Body Language: Ultimate Guide Part 2
Believe it or not, more than fifty percent of everyday communication takes place nonverbally.
You are constantly sending nonverbal messages. When you speak in public, your listeners judge you based on what they see, as well as what they hear.
Communication is Not Just Verbal You Know!
The aim of this blog series is to help you learn to use your entire body as an instrument of speech. As you read on, you’ll learn how nonverbal messages affect an audience and how to make your body speak as eloquently as your words. Step by step you’ll learn about four important elements of body language:
- Eye contact
This post is all about gestures.
If you are new to the body language series you can catchup with part 1 here.
Here is the Toastmasters definition:
A gesture is a specific bodily movement that reinforces a verbal message or conveys a particular thought or emotion.
There are many variations – gestures can be made with the head, shoulders, legs, feet, hands or arms. The use of gestures as a communications tool also varies extensively from one culture to the next.
Gestures Around The World
In some cultures, such as those of Southern Europe and the Middle East, people use their hands freely and expressively when they speak. In other parts of the world, people use gestures more sparingly.
The perceived meanings of gestures also differ around the world. For example, nodding one’s head up and down signifies agreement in Western cultures – but in some parts of India it means the exact opposite!
All good speakers apply gestures. Why should you?
- To add clarity to your message and support your words
- To strengthen the audience’s understanding of your verbal message
- To convey your feelings and attitudes more clearly
- To help dissipate nervous tension and allow you to relax
- To stimulate audience participation and get them engaged
The 4 Types of Gestures
Below is a list of the main types and some simple ways to apply them.
- Descriptive gestures describe something or a situation. Example: drawing a comparison between something that’s big and something that’s small
- Emphatic gestures convey emotion. Example: putting your fists together and making an angry face
- Suggestive gestures depict mood. Example: stretching out your arms and saying “I welcome you with open arms”
- Prompting gestures prompt the audience to do something. Example: raising your hand as saying “raise your hand if you want to be a millionaire”
Making Gestures Matter
Gestures reflect a speaker’s personality. What works for one speaker won’t necessarily work for another.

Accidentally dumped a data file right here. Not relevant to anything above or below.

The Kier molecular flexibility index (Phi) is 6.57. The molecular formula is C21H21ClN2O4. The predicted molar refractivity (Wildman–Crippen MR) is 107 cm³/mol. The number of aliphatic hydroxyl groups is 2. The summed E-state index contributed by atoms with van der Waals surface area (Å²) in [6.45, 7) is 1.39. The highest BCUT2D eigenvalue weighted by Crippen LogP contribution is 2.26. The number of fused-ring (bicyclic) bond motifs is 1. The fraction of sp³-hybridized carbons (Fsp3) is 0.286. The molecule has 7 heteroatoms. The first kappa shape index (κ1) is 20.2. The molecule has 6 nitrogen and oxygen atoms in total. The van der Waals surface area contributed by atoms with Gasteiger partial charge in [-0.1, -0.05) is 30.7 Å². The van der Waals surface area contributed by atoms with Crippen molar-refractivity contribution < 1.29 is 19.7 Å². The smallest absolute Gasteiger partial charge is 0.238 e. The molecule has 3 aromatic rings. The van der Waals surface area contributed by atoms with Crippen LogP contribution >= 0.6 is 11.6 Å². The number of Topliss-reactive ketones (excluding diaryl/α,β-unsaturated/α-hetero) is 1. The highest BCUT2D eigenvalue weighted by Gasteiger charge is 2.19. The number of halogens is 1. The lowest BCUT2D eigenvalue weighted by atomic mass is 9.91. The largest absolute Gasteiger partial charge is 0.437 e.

But no matter what your personality may be, every one of us has a natural impulse to punctuate and strengthen our words with gestures. The trick is to be genuinely and spontaneously yourself when you gesture. If you impose artificial gestures onto your natural style, the audience will sense it and turn off.
Some people are naturally animated, while others are naturally reserved.
- If you naturally use your hands freely when you converse informally, use them freely when you give a speech
- If you’re by nature a reserved, low-key person, don’t change your personality just to suit public speaking situations
Here are three important rules to follow when gesturing:
1) Suit the Action to the Occasion
Your visual messages must match your verbal messages when communicating the same thought or feeling. If you fail to match gestures with words, you will appear strained and artificial. To be effective every gesture you make must be reflective of your words. In this way your audience will note the effect rather than the gesture.
You must also make sure that your gestures fit the size and nature of your audience.
- A large audience usually requires broader, slower gestures
- For smaller crowds, the opposite is true
2) Deliver the Gesture On Time
A gesture’s timing is hugely important. The gesture must occur on the correct word – not before or after it. The most effective gestures are controlled.
Instead of keeping your hands in constant motion, you should aim to hold your gestures for just a second or two.
3) Make the Gesture Convincing
A gesture performed half-heartedly suggests that the speaker lacks conviction. To be effective your gestures should be distinct and should never follow a set pattern.
Well received gestures are vigorous enough to be convincing, yet slow enough and broad enough to be seen.
This post covered the key components of gestures and how to use them effectively when you speak. The final piece of the puzzle is using effective eye contact.
Click here to access part 3 on body language now.